25. When prescribing the patch, write for a single replacement patch as well. • If the patch is off for longer than 24 hours, a new cycle must be initiated with a new patch, and back up for the next 7 days.

  26. Effectiveness: • An analysis of pooled data from studies involving >3,300 women showed that the overall probability of pregnancy in patch users was 0.8% • Comparable to OCs

  27. Ideal for women who find it difficult to remember to take a pill at the same time daily • Among patch users, the mean proportion of cycles with perfect compliance is 88.2% as compared with 77.7% among OC users

  28. 97-98% women stay with the patch • Easy and convenient • Break through bleeding less with the patch vs the pill • If worn on buttocks, BTB is even less as absorption is better

  29. Adverse effects similar to OCs although breast tenderness is more prevalent (19% patch vs 6% pill) • Resolves after 1-2 months • Application site reactions (1-2.4%) • Women weighing 198 lbs or > may experience a higher failure rate • Inform that risk of pregnancy is higher • Counsel on use of combined methods

  30. No significant impact on LDL/HDL ratios • Drug interactions reported with OCs are assumed to pertain to patch • Contraceptive effectiveness may be reduced when coadministered with some antibiotics, anitfungals, anticonvulsants, and other drugs that increase metabolism of contraceptive steroids • Barbiturates, griseofulvin, rifampin, phenylbutazone, phenytion, carbamazepine, felbamate, oxcarbazepine, topiramate, and possibly ampicillin

  31. Contraindications similar to OCs • Valvular heart disease with complications • Severe hypertension • Diabetes with vascular involvement • Headaches with focal neurological symptoms • Acute or chronic hepatocellular disease with abnormal liver function • Hypersensitivity to any component of the product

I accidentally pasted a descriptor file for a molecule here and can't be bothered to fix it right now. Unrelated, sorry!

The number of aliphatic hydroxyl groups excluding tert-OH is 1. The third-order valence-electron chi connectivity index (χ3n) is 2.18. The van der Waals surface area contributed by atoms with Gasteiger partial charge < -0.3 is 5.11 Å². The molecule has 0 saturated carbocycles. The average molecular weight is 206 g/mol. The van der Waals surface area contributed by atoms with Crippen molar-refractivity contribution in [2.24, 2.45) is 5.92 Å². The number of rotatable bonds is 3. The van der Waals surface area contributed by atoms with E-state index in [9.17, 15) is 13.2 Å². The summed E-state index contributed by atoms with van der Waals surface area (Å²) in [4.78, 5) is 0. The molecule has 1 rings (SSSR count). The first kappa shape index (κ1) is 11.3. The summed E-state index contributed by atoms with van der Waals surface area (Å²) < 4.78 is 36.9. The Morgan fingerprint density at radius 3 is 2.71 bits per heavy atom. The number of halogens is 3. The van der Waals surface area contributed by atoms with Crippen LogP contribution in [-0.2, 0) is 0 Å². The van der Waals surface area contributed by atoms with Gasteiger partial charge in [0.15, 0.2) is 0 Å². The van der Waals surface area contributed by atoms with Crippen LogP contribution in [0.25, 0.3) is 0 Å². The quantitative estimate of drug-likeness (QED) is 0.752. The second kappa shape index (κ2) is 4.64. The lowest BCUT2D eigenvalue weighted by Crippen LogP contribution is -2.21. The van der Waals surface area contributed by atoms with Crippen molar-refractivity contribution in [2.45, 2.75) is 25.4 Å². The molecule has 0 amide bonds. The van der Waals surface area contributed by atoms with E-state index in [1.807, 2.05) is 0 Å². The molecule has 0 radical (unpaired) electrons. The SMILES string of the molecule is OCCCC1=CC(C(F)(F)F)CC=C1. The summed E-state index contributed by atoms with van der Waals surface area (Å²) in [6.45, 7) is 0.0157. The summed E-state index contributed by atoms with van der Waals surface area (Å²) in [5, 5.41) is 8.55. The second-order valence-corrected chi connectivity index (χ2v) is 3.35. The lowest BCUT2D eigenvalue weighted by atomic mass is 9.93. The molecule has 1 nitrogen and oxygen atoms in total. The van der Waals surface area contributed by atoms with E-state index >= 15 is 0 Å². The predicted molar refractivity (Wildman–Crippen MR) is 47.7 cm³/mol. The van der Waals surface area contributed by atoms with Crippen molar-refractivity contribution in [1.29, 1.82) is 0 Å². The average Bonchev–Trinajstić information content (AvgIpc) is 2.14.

32. The Vaginal Ring • The NuvaRing is a flexible transparent device made of ethylene vinyl that is inserted into the vagina • It is a combination contraceptive releasing 15 mcg ethinyl estradiol/120 mcg etonogestrel daily over 3 weeks of use • It is removed for week 4 during which time withdrawal bleeding occurs • A new ring is then inserted

  33. Requires lower hormone doses than OCs as administration vaginally precludes hepatic or GI interference • Effectiveness similar to combined OCs, the ring offers more uniform plasma hormone concentrations

  34. Women report: • Easy to use • Does not require fitting • Convenient – needs to be administered only once each month • Can be left in place during swimming, bathing and intercourse

  35. Combined data from 1,950 North American and European women who use the ring for at least 3 months: • 96% of those who completed 13 cycles of use were satisfied or very satisfied • 85% of women and 71% of their sexual partners said they never or rarely felt the ring during intercourse • 85% of women reported menses of the same or shorter durations • 85% reported menstrual pain as unchanged or reduced

  36. Of 821 women (35%) who did not complete the study: • 52% gave reasons not related to the device (ex: wishing to become pregnant) • 43% referred to adverse effects (ex: tendency for the ring to fall out) • 2.6% said they were pregnant • 2.3% complained of irregular bleeding